The difficult – not difficult, but challenging – governance-related requests: “I want to do it this way,” “I think we should do this,” are actually kind of, for the most part, an unsatiated ask for content marketing. So I do think what we’ve been able to do is we have a regular weekly Monday meeting to review content, we have a regular monthly meeting for long-term content planning.

And to integrate the broader groups, specifically the ones that generally have the most events or the things that are happening that would have previously fallen to evergreen content, “I want to update my page or section,” when maybe that’s better as an Instagram post or something like that, we’re able to catch a lot more of those requests and actually plan them in a way that makes way more sense. The right channel, the right fit. And by virtue is actually reduce the number of rogue requests for page updates that are outside the strategy or the project completion plan, as Chelsea mentioned.

CW: Where it starts a lot of time is still that very tactical relationship. “This program is ending,” or, “We need to update this page,” or, “The language here is out of date.”

I think where our team has gotten really good is transitioning those into opportunities to deliver more of that value that Brandon spoke about.

“Actually, I think this could make a really good story,” or, “We just re-did this section in a new way that I think could really be effective for this.” Or introduce new functionality on a different page: “We’d actually like to recommend that you try this out,” or, “Have you looked at the search data for your page,” or whatever it is.

Not necessarily reaching out to every client group across the company to set down a meeting and try and pitch a new relationship, but when they are coming to us with that tactical, long-standing stuff, taking that opportunity to demonstrate some of that value and then when we do that, I think it’s really leaning on the stuff that Brandon spoke about. For smaller requests, maybe it is just some data. “Hey, we actually took a look at the traffic for this page and we think we that we should make this change.” If it’s a bigger thing, sitting down with them and saying, “I think it’s time we looked at this section as a whole. Your content is completely outdated. Let’s talk.”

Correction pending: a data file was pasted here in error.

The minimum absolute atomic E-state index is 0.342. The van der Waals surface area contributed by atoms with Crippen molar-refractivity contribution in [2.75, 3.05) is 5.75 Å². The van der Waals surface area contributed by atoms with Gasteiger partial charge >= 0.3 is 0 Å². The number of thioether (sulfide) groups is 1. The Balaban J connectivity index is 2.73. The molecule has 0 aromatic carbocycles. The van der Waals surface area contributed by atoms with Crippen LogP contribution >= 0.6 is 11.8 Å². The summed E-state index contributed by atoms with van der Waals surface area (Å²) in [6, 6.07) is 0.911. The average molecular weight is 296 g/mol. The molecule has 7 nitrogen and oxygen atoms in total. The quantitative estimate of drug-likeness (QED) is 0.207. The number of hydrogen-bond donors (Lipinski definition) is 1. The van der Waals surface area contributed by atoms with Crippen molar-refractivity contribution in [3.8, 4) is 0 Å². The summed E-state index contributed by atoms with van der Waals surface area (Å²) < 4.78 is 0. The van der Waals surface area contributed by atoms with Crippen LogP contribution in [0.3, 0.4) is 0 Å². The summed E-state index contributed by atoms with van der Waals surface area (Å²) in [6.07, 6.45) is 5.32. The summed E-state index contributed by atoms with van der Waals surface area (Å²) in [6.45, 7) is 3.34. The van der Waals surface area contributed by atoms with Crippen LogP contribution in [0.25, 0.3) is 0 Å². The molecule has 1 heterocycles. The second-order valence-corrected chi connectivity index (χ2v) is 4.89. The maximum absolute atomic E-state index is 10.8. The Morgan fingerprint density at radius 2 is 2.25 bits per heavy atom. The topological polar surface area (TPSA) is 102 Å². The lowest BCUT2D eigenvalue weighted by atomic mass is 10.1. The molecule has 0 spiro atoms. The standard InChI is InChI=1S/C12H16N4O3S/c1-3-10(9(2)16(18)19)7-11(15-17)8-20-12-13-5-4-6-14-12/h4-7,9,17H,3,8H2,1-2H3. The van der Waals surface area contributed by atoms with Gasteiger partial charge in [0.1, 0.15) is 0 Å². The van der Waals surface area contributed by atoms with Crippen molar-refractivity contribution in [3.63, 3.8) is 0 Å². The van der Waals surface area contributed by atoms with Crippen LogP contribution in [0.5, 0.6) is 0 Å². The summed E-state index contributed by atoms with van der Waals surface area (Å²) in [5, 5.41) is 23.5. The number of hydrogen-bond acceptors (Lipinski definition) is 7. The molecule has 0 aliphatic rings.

The shift in how Brandon and Chelsea’s teams approach the governance of content has corresponded to a shift in the kind of content that is being created. BC Hydro doesn’t have a problem getting customers. As a crown corporation, it has an effective monopoly. So the BC Hydro website has a much different purpose than another company’s might. While most customers are visiting to check their account balance and pay their bill, BC Hydro is taking the opportunity to deliver much more for those customers who are interested in energy conservation.